Friday, January 30, 2009

Tayasha and Betneyflor

I grip Jaydens’ hand firmly in mine as we make our way across the dusty, rock filled path to the river. As usual the trail is busy, but today my attention is drawn to a little girl carefully cradling her doll. I pick up Jayden and balance him on my right hip as I walk a little faster to catch up to her. “Kijan ou rele?” (What is your name?) I ask her. “Tayasha,” she responds and smiles shyly at me. “Mwen remen pope ou,” ( I like your doll) I say, and smile back. “Eske mwen kapab kinbe li?” (May I hold her?) I ask. She looks at me intently for a moment and then deciding she can trust me she carefully hands over her treasure. “Kijan rele pope ou?” (What is the name of your doll?) I ask. “Betneyflor”, she says.” As I hold Betneyflor, I take a moment and examine her a little closer. Betneyflor is missing most of her hair, and both of her wrists. She has no clothes, but instead has a piece of cloth tied around her waist. She is dirty and the wisps of blonde hair she has left are rather matted. But although she is in a sorry state, I can tell she’s well loved. Tayasha doesn’t take her eyes off her the whole time I’m holding her.
A few minute later we arrive at the river and Tayasha gently takes Benteyflor back. I watch as she carefully unwraps the cloth around the dolls waist and washes it in the river. She then does her best to wash Betneyflor, but she can’t get the knots out of her hair. Sharing Tayasha’s love for dolls, and now babies, I desperately try to think of something I can do for her.
Suddenly, I remember I still have a piece of material in my suitcase. I had bought it a year ago, but had never done anything with it. It would be perfect to make a dress for Betneyflor, I thought to myself, already imagining in my mind what it would look like. “Esk ou vle mwen koud yon rob pou Betneyflor?” (Would you like me to make a dress for Betneyflor?)I ask. Her dark eyes widen and she smiles! “Wi,”(yes) she says excitedly. “Vini avec mwen” (Come with me) I say. She walks back to the camp where we live and then lets me take her doll. I take off the piece of cloth, wash Betneyflor with soap and water and then using shampoo and conditioner get to work on her hair. She soon looks a lot cleaner and I manage to get all the knots out of her hair too. Then I get to work measuring, pining, cutting out, and stitching a little dress for Betneyflor. Once the dress is done I cut out a square piece of material and make a little hat to cover Benteyflors’ baldness. Betneyflor looks very pretty all dressed up and Tayasha is thrilled when she sees her. She hugs Betneyflor close and then allows her friend Katie to hold and admire Betneyflor. Then shyly she looks up at me and says “Eske ou koud menm pou mwe?” (Can you make the same for me?) I don’t have enough material to make a dress, but I do have enough to make matching little hats for her and her friend. When I finish them, they put them on and dance around excitedly. It’s heart warming to watch how happy they are over something so small. Like I said earlier, they may not have much, but they treasure what they have.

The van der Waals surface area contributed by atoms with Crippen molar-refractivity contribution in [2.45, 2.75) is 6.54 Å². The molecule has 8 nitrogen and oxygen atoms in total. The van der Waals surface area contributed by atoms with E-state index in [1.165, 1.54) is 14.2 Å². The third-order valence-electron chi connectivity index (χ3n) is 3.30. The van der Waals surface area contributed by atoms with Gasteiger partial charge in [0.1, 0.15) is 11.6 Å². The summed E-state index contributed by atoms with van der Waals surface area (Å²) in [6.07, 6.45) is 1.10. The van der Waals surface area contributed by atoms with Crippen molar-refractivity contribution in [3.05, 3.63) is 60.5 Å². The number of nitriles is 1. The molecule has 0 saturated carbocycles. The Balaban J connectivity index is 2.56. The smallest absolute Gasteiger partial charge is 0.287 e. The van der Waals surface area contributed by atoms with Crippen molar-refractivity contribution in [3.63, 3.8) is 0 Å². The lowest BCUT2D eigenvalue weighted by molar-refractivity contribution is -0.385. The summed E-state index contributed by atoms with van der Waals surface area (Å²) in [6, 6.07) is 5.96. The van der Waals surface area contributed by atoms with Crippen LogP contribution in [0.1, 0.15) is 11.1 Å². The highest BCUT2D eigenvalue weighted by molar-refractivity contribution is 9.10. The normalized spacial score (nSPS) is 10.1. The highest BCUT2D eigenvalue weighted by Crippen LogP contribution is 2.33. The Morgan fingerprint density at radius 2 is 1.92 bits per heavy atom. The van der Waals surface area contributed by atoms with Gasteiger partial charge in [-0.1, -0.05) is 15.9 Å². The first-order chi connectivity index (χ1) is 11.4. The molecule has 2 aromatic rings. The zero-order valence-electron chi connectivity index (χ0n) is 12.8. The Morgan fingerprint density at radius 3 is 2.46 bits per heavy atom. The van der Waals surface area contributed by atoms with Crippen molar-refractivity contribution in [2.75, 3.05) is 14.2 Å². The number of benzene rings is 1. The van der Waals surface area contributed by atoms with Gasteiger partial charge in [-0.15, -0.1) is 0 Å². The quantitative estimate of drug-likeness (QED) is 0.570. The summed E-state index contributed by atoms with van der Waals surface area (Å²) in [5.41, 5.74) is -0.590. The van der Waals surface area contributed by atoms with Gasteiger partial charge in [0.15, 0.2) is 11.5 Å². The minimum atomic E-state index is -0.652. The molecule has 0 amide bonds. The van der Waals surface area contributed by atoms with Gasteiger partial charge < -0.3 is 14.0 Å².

1. Will - You are an amazing person. You have an incredible gift to reach to these children. We pray that God uses these little acts of kindness for His Kingdom

  2. Wow, that is a neat story. I recognize that material. If I remember correctly, I helped you pick it out. Little did we know what it would really be used for. :)

  3. Tahasha and her friend, and Betneyflor look great! I think you're having a lot of fun - and you're learning the language!
    Good job.

  4. Will... It has been a while since I posted a comment, but don't worry, I'm still reading your posts and looking at your pictures regularly. Last week I’ve been running an experiment fulltime and at some point I got very annoyed and tired. I decided to check your blog, and found your story on the Haitian kids being happy with the few things they have. It reminds us again how grateful we should be with all the things we have and the opportunities we get. I love your stories very much!
    I tried to imagine you treating infected wounds. So funny even writing about it grosses you out! I guess you shouldn’t see what all I’ve used my scalpel for, as I look at (brain)anatomy. I can imagine what an infected leg looks like, and what it can smell like. Just this one thing… I know you can’t stop, but you certainly have to stop when running out of surgical gloves! And as all kids (your 'patients' :-)) have open wounds, you should be very careful not to spread deceases amongst them. So, if you can’t use new gloves for every child, you should at least try to wash you gloved hands all the time.
    I’m sorry to say I can’t come visit soon. The fares in summer are too high for me right now. I would have to fly to Paris first, then to Chicago, and from there to Port au Prince… a 25 hour travel, or so. It would cost me more money than I can save in a whole year. That’s one of the few less nice things about studying two university programs… it doesn’t leave me much time for a job. I can’t work that much anyway, as I’ve been suffering from an Achilles heel inflammation for three months now. I can’t walk as well and as fast as I’d like to, as that’s rather painful. Until then I never noticed how much you walk on one single day!
    Did I tell you yet that we gave Opa and Oma a digital picture frame? I put a hundred pictures of the three of you on it too. They liked it very much! The whole Ter Haar family is giving me their digital pics, so I can put them in the picture frame. When I have them all, I’ll upload them to a web album, so you can have a look at them too. Gloria promised to send us a disk with pics from Canada too, so it really will be complete! I just love pictures!
    I am to hand in a paper in a couple hours. I’d better get going…
    Take care! Love, Mary